Downward Sizing Dog: A Reformed Big Dog Snob Defends the Small Dog Life by Karen Lena Izzo

Downward Sizing Dog: A Reformed Big Dog Snob Defends the Small Dog Life by Karen Lena Izzo
Publisher: Small Dog Press
Genre: Non-Fiction, Contemporary, Pets
Rating: 3 Stars
Reviewed by Nymphaea

In this informative, often funny, and always compelling read, long-time big dog lover Karen Lena Izzo proves that small dogs deserve more respect.

Told from her perspective as a (mostly) reformed big dog snob, Izzo combines heartwarming interviews and personal stories with facts-in-your-face science to prove small dogs are as canine as the retriever next door.

You’ll meet dozens of dogs and their people, and regardless of your opinion going in, you’ll end the book with a wider perspective on how all dogs–even the smallest–fulfill that ancient “best friends” contract between our species.

Small dogs are people, too.

I have to admit I’m a dog person who is also a cat person. I love critters in all sizes and I’ve been known to put a book down forever if the dog dies in the end. This isn’t such a book (the dog doesn’t die). This is a good read for someone trying to figure out if they’re a dog person and what size might work for them.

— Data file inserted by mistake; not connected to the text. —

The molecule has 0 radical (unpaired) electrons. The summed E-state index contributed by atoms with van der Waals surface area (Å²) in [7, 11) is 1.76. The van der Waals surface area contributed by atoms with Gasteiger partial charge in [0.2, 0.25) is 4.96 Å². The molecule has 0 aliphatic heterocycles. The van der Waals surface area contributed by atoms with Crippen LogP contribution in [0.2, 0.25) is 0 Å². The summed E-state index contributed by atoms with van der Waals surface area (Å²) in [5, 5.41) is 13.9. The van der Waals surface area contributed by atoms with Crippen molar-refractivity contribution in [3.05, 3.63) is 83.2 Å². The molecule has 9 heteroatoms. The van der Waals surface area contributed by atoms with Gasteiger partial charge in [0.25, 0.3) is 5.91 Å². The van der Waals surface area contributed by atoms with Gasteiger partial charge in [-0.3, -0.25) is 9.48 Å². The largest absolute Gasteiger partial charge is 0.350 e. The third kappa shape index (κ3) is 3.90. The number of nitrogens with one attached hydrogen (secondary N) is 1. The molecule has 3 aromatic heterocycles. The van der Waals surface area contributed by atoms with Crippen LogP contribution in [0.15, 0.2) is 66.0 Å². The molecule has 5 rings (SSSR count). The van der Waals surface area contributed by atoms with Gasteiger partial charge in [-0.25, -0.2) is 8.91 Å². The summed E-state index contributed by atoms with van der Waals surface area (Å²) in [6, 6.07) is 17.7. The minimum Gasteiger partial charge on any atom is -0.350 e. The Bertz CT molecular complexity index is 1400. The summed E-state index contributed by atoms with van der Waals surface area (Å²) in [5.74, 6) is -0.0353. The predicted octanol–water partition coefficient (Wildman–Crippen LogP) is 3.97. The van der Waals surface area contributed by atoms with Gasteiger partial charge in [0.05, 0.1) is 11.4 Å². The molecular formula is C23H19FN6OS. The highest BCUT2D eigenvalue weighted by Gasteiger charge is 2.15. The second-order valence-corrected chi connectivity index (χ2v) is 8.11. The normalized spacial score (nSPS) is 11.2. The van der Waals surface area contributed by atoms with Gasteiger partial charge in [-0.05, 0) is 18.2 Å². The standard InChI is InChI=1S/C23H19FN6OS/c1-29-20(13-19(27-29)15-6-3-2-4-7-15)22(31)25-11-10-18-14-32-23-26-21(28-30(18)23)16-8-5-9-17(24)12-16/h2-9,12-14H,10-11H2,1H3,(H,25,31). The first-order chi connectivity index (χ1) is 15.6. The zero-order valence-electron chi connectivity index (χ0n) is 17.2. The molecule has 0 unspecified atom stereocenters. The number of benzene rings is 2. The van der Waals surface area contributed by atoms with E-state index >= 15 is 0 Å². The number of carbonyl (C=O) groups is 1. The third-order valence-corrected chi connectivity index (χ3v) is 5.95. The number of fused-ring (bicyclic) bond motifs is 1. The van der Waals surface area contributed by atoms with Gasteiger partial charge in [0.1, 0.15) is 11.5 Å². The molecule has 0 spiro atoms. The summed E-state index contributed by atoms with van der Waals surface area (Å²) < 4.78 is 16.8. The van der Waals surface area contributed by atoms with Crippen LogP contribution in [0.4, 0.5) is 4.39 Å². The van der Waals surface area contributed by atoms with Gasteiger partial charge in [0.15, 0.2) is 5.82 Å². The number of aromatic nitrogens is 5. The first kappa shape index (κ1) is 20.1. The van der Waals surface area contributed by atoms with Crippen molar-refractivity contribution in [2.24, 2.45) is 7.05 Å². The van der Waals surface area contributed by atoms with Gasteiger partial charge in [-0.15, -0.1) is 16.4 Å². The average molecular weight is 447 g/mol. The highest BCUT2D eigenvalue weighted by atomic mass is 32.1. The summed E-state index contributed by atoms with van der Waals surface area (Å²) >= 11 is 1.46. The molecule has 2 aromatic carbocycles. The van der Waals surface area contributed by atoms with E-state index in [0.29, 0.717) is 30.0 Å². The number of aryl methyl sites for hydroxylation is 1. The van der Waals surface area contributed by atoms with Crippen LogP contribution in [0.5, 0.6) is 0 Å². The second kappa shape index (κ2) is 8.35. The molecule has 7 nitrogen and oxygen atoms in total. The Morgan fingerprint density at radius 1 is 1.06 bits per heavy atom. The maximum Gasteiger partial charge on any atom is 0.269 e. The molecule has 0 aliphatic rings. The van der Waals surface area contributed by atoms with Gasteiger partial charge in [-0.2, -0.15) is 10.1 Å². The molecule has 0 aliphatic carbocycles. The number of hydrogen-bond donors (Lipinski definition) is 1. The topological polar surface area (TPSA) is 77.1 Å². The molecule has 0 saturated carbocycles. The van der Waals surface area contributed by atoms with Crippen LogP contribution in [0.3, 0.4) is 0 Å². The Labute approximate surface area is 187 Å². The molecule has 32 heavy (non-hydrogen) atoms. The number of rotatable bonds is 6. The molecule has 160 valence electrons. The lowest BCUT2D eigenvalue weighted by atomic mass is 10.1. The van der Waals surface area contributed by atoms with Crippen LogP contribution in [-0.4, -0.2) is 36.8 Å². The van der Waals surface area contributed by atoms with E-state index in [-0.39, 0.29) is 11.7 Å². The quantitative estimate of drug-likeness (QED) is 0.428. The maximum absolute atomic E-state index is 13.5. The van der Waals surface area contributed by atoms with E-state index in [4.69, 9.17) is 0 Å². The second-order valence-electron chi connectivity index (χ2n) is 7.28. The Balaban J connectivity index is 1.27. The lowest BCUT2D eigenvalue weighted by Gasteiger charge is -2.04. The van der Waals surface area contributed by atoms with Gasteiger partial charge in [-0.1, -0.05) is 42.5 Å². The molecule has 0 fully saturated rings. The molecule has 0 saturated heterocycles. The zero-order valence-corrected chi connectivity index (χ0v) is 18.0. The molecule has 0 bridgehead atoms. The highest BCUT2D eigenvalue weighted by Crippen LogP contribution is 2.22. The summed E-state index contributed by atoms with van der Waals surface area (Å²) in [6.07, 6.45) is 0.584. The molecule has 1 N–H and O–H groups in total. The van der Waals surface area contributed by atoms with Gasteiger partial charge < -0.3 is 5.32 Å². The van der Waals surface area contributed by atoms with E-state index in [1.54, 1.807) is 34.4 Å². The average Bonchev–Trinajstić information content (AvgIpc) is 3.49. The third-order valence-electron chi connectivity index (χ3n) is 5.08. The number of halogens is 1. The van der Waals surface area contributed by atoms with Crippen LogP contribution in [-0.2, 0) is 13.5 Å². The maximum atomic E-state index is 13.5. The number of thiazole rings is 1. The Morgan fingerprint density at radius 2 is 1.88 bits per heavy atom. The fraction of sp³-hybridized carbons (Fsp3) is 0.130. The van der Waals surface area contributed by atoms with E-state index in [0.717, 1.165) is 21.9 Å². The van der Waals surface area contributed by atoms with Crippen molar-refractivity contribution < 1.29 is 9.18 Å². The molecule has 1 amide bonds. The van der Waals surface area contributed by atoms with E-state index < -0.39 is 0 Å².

I’ve always been of the opinion that the dog picks you, not the other way around. My animals have all come from the APL or rescues and while I’ve had an idea who I wanted, it’s the dog or cat that’s picked me. I must also confess, I don’t have a bias toward the size of the dog. This author, though, sort of does. It’s implied in the title–defending the small dog life. That’s okay. Some are meant for small dogs and others for larger ones.

I liked this book in that the author does a great job of defending why small dogs are great. All dogs are great, but sometimes the smaller ones get the bias of being seen as ankle-biters or walking puffballs. They’re pups, too and demand love. Then again, large dogs get labeled as dangerous or big and scary. It’s all about perspective. This book gives that.

I had some issues with the way big dogs were portrayed in this book, though. Any animal, when left to their own devices, can be destructive. They can have anxieties and will leave messes. Any dog can be a travel companion and the best of friends to their master. It’s all about how the dog is raised and how the owner accommodates the dog. Small dogs are good in their own ways and so are big ones.

If you’re considering getting a dog, I highly suggest going to the local shelter or a rescue. Adopt, don’t shop. But that said, you have to pick what’s best for you. This book will help you do that. If you’re wanting a dog, then try this book. It’s worth a read.

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